About Me: Thirty years ago, I graduated with a degree in political science from the College of Letters and Science at the University of California at Berkeley. Having grown up at the height of the Cold War, I still have vivid remembrances of being instructed to hide under our elementary school desk, covering our heads. The young, white, female teacher, training us without explanation, to face away from the windows. I suppose it is not all that surprising that I had a particular interest in the realpolitik of international relations. My fascination grew with the discovery that certain conditions almost uniformly exist where all revolutions ferment. Did this mean that the revolutions which had occurred in the first half century were revolutions which had been usurped by Marxists who were in the right place at the right time? Probably. A favorite professor was A. J. Gregor. This was a man who, while rakishly wearing a Gestapo-styled black leather motorcycle jacket, exuded expertise on fascism (which he looked the part) and Marxism. Improbably, he did it with a significant swagger. Then in my last semester, I had the blind luck to take a class on Asian Marxist revolution, and the professor, who just happened to be visiting that year while he worked on some unnamed project, was Chalmers Johnson. In retrospect, I should have known his name, as he was a luminary in the political science community but at that time, I did not. It was a remarkable opportunity to experience the ivory tower, but I seem to remember being anxious to get on with life. After college, I drifted through a few of jobs that were of interest to me. One of my former high school teachers said to me. "If I were in your shoes, I'd get a job as a flight attendant." So in order to be young while I could still afford to, I accepted a job serving chicken or beef at Pan American. With that airline losing money faster than it could sell its routes, I got a job doing cellar work at David Bruce Winery. This was the beginning of my wine career. All during this period, I wrote a still unpublished novel about homegrown terrorists the U.C. Berkeley campus, attempting to use some of what I learned in school, weaving in the Vietnamese political and military strategies of Dau Tranh as professor Johnson had lectured years before. Since the early 1990's, I have been involved in the wine industry, selling fine wine in both the retail and wholesale arenas. I have approached learning about wine, by always challenging myself to question how I know what I think I know? And in an effort to try to find answers I've turned, with varying degrees of success to wine books. Overall, I've not been happy with the quality of most wine writing, finding the authors either to lack any deep knowledge, or unable to move much past what I consider to be superficial information. I recognize that wine writers have to monetize their work, but I believe this has dramatically held back our knowledge and understanding of wine. I have set out to add to our industry's base of knowledge where I can. My first series, 'The Terroir of Burgundy' (which I should probably re-edit and complete some kind of conclusion, but I got involved in this project), can be viewed here. I currently work as a sales and marketing manager for a Burgundy and Bordeaux importer based in Atherton, California.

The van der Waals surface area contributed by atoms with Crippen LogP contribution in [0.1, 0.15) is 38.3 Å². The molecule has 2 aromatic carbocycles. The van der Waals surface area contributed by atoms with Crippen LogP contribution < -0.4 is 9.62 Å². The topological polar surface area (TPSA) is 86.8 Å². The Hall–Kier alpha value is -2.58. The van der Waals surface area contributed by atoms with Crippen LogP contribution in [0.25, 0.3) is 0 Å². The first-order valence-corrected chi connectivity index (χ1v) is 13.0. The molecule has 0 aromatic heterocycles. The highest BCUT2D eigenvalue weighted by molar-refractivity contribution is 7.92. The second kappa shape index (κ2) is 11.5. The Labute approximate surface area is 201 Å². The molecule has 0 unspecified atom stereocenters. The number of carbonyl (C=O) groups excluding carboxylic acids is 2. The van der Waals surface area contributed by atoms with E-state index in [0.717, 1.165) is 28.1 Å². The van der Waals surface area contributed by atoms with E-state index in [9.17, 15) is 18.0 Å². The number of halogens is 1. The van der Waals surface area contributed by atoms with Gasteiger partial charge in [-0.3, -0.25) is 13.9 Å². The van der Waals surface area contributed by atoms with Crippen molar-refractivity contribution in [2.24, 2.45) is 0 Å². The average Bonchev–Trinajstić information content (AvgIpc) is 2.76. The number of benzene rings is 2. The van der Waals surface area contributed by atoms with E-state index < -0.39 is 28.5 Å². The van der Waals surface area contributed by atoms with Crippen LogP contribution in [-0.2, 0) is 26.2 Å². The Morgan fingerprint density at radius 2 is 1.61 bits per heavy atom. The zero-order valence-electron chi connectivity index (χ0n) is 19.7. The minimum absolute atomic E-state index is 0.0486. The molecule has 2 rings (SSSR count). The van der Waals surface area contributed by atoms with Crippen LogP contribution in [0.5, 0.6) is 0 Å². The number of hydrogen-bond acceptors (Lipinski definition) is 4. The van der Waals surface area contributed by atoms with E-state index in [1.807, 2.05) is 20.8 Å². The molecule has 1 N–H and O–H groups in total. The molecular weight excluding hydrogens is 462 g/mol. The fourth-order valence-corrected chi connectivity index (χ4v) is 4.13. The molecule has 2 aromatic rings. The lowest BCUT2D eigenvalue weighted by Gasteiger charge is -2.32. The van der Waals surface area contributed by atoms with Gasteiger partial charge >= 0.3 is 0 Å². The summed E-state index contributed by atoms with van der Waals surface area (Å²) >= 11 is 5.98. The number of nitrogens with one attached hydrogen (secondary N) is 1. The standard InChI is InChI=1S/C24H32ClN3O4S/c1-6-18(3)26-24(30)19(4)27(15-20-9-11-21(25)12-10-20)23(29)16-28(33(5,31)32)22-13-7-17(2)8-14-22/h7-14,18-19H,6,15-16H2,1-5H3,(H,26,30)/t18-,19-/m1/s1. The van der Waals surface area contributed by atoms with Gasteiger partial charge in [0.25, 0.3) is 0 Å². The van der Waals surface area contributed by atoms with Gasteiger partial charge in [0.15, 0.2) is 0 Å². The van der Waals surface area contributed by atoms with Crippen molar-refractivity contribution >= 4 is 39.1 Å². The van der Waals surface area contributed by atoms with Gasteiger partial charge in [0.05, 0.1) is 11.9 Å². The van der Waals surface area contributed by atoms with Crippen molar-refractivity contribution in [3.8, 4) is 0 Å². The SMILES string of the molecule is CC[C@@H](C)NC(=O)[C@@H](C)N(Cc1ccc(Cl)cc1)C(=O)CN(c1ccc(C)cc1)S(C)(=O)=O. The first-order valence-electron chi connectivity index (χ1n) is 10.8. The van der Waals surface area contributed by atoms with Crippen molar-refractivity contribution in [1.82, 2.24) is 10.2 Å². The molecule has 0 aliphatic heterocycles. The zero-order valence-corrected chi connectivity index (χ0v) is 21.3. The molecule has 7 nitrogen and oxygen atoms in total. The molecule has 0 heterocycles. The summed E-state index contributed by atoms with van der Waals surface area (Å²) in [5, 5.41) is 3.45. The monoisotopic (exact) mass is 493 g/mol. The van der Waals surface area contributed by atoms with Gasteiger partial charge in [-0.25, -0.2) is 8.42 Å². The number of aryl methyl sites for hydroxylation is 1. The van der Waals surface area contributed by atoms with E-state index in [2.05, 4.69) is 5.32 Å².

Leave a Reply

Fill in your details below or click an icon to log in:

WordPress.com Logo

You are commenting using your WordPress.com account. Log Out /  Change )

Google+ photo

You are commenting using your Google+ account. Log Out /  Change )

Twitter picture

You are commenting using your Twitter account. Log Out /  Change )

Facebook photo

You are commenting using your Facebook account. Log Out /  Change )

w

Connecting to %s